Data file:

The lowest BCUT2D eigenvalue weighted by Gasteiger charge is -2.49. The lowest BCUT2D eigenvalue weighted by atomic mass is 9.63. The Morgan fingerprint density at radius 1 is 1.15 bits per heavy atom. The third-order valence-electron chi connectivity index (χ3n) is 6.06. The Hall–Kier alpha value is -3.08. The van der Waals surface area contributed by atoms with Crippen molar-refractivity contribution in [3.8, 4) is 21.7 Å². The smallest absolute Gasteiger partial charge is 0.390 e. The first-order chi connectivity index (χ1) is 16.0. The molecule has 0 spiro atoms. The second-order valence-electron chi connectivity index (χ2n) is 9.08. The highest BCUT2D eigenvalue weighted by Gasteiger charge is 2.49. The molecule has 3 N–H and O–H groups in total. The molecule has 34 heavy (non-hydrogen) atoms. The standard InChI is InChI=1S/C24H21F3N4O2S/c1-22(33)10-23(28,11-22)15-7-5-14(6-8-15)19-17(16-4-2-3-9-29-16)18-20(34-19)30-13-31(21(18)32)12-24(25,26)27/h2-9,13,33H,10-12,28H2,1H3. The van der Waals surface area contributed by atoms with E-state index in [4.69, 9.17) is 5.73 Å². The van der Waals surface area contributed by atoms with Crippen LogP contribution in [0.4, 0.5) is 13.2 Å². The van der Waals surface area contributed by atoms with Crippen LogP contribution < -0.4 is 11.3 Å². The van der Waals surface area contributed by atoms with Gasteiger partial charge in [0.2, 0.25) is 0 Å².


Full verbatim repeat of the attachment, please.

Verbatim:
The lowest BCUT2D eigenvalue weighted by Gasteiger charge is -2.49. The lowest BCUT2D eigenvalue weighted by atomic mass is 9.63. The Morgan fingerprint density at radius 1 is 1.15 bits per heavy atom. The third-order valence-electron chi connectivity index (χ3n) is 6.06. The Hall–Kier alpha value is -3.08. The van der Waals surface area contributed by atoms with Crippen molar-refractivity contribution in [3.8, 4) is 21.7 Å². The smallest absolute Gasteiger partial charge is 0.390 e. The first-order chi connectivity index (χ1) is 16.0. The molecule has 0 spiro atoms. The second-order valence-electron chi connectivity index (χ2n) is 9.08. The highest BCUT2D eigenvalue weighted by Gasteiger charge is 2.49. The molecule has 3 N–H and O–H groups in total. The molecule has 34 heavy (non-hydrogen) atoms. The standard InChI is InChI=1S/C24H21F3N4O2S/c1-22(33)10-23(28,11-22)15-7-5-14(6-8-15)19-17(16-4-2-3-9-29-16)18-20(34-19)30-13-31(21(18)32)12-24(25,26)27/h2-9,13,33H,10-12,28H2,1H3. The van der Waals surface area contributed by atoms with E-state index in [4.69, 9.17) is 5.73 Å². The van der Waals surface area contributed by atoms with Crippen LogP contribution in [0.4, 0.5) is 13.2 Å². The van der Waals surface area contributed by atoms with Crippen LogP contribution < -0.4 is 11.3 Å². The van der Waals surface area contributed by atoms with Gasteiger partial charge in [0.2, 0.25) is 0 Å².